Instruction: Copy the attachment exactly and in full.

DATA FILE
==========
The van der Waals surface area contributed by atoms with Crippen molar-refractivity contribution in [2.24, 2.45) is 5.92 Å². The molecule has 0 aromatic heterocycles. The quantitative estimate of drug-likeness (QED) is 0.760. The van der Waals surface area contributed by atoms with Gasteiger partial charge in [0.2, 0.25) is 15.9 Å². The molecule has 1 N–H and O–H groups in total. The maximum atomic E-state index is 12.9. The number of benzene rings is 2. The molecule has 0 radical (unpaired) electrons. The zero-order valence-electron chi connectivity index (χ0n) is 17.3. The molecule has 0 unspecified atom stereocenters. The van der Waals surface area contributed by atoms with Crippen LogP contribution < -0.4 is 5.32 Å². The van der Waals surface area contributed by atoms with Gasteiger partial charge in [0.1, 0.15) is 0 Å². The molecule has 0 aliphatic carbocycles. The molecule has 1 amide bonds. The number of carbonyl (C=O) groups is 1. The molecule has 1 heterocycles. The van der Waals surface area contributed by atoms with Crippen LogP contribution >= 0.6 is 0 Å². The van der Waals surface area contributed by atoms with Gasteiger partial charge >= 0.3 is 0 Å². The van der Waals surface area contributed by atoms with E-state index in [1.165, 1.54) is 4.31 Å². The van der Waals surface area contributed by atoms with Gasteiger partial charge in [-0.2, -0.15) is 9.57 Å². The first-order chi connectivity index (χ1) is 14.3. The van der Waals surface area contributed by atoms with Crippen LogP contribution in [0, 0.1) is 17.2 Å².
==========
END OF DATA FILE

The van der Waals surface area contributed by atoms with Crippen molar-refractivity contribution in [2.24, 2.45) is 5.92 Å². The molecule has 0 aromatic heterocycles. The quantitative estimate of drug-likeness (QED) is 0.760. The van der Waals surface area contributed by atoms with Gasteiger partial charge in [0.2, 0.25) is 15.9 Å². The molecule has 1 N–H and O–H groups in total. The maximum atomic E-state index is 12.9. The number of benzene rings is 2. The molecule has 0 radical (unpaired) electrons. The zero-order valence-electron chi connectivity index (χ0n) is 17.3. The molecule has 0 unspecified atom stereocenters. The van der Waals surface area contributed by atoms with Crippen LogP contribution < -0.4 is 5.32 Å². The van der Waals surface area contributed by atoms with Gasteiger partial charge in [0.1, 0.15) is 0 Å². The molecule has 0 aliphatic carbocycles. The molecule has 1 amide bonds. The number of carbonyl (C=O) groups is 1. The molecule has 1 heterocycles. The van der Waals surface area contributed by atoms with Crippen LogP contribution >= 0.6 is 0 Å². The van der Waals surface area contributed by atoms with Gasteiger partial charge >= 0.3 is 0 Å². The van der Waals surface area contributed by atoms with E-state index in [1.165, 1.54) is 4.31 Å². The van der Waals surface area contributed by atoms with Gasteiger partial charge in [-0.2, -0.15) is 9.57 Å². The first-order chi connectivity index (χ1) is 14.3. The van der Waals surface area contributed by atoms with Crippen LogP contribution in [0, 0.1) is 17.2 Å².